How would you go about describing the visual aesthetics behind this new release?

Like a very darkly colored egg that bleeds iridescent colors once you crack it open.

I’ve been relistening to Gods Money and St. Dymphna a lot lately and I’ve noticed that the music often appears to be breathing.   On some tracks, I can almost envision a dragon-like beast rising up slowly and majestically learning to walk and move around.  In creating new music, is there a moment that you wait for where it all clicks and comes to life for you?

Yeah, we always call it the “magic layer”.  We are never satisfied until we hear that layer.  The mystery of it is that we still don’t know how it’s achieved; it just seems to happen at some point.

Historically, a lot of your final recordings have developed out of experimentation together in practice spaces and studios, but I recently heard that a lot more individual composition has taken place and was brought to the group later, for this album.  Is that correct?

Hmmm……. I don’t think that’s the case.   If anything, I would say that this record has the least amount of improvised material on it, within the context of all of our releases, but there certainly wasn’t anyone coming into the studio with chord progressions written in a notebook or anything like that.  I think it’s more just that the songs were more completed than usual, when it came time to go into the studio.  Whereas, in the past, most of the record would be written in the studio while improvising.

The St. Dymphna recordings were plagued with multiple interruptions, damaging the momentum and causing delays.  Did it go any smoother this time around?  Did signing with 4AD provide you with any more financial stability to allow you to focus on the work?

Yeah, definitely.  There was much less tension involved in getting this record together.  The songs were pretty much where we wanted them to be already, so that gave us a lot more breathing room in the studio.  I’d say the environments that we were working in during each phase of this record made a really big difference in terms of momentum as well.  We started by recording demo versions for three weeks at a friend’s house in the desert of Wonder Valley, out near Joshua Tree.  Tracking was done at this studio called Dreamland in upstate NY.  It’s a giant church with super high ceilings and just a generally relaxing vibe.  Then we did all the mixing up in Tivoli NY at the house we were renting.   So, all in all, every phase avoided the city clutter and chaos that we have always been limited to in the past.  There were a lot of windows involved throughout the creation of the record… windows with really beautiful views.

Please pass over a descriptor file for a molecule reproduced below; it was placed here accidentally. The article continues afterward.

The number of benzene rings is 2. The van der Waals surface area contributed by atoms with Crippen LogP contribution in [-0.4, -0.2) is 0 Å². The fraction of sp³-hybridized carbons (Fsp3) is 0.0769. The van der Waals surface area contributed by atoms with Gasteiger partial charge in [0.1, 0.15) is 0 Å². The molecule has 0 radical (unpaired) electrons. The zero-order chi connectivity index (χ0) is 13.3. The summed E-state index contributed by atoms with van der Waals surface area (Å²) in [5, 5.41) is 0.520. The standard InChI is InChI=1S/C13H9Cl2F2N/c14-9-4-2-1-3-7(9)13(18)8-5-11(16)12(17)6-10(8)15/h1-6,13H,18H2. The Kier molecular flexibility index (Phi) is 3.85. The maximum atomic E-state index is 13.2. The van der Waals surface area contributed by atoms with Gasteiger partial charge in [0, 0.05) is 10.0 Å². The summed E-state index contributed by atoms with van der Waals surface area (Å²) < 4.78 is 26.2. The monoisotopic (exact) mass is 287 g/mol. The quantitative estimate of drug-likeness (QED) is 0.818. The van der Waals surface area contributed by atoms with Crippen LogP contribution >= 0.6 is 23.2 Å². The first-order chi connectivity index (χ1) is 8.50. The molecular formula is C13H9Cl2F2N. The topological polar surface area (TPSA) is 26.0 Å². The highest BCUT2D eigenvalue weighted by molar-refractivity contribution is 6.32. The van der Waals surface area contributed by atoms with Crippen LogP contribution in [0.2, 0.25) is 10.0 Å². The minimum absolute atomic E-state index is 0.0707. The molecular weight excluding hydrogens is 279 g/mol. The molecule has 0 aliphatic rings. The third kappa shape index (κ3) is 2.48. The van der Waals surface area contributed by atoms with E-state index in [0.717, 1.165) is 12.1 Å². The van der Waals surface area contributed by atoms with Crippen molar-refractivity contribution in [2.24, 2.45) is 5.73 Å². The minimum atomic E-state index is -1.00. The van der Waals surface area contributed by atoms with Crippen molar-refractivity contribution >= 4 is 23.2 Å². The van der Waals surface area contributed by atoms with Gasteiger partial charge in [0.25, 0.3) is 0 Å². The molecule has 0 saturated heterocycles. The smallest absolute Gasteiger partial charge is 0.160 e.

You’ve mentioned leaving New York for a more serene place.   What effect did you find recording in Joshua Tree and the location near Woodstock to have on your sound?  How much of your sound and approach is affected by your environment or by an attempt to transcend it?

I think I answered this for the most part in the last question, but yeah.  For me personally, environment has become absolutely crucial.  And I don’t mean this in any dvia-esque or extravagant way, I just mean simply trying out different environments and embracing serenity, rather than being chained to the city streets and dirty air.  We are already talking about doing our next record on the beach.  I am really interested to see what a few months of working in that environment would do to the music.

Did much of the material from those original Joshua Tree recordings even make It to the album?

Most of the songs made it, but not the actual recorded desert versions.  There were a few that didn’t make it.  We were sort of forced to stop working on them because, very soon after we began writing them, our gear was destroyed in a fire at a club in Amsterdam.

You guys have become notorious for scrapping multiple albums worth of material and starting over from scratch.  Do you view those sessions as wasted time or as a productive part of the evolution that’s necessary to move you towards the final product?

I’d say about 70% of the time it’s been productive, but it’s really hard to say, because there are always different reasons why that has happened in the past.  Some of them have been completely absurd and counterproductive for sure.

If I’m remembering correctly, Retina Riddim (DVD) was composed of old archived audio.  Do you think that any more of the abandoned material will ever resurface in one form or another?

Retina Riddim was composed of some archived audio, but most of the sound was taken directly from my video camera.  Yeah, I’m sure, at some point, we will gather together some of the better stuff from our tape archives and release it or give it away or whatever.  We always talk about it, but it’s a slightly daunting task, given the amount of tapes we have from over the years.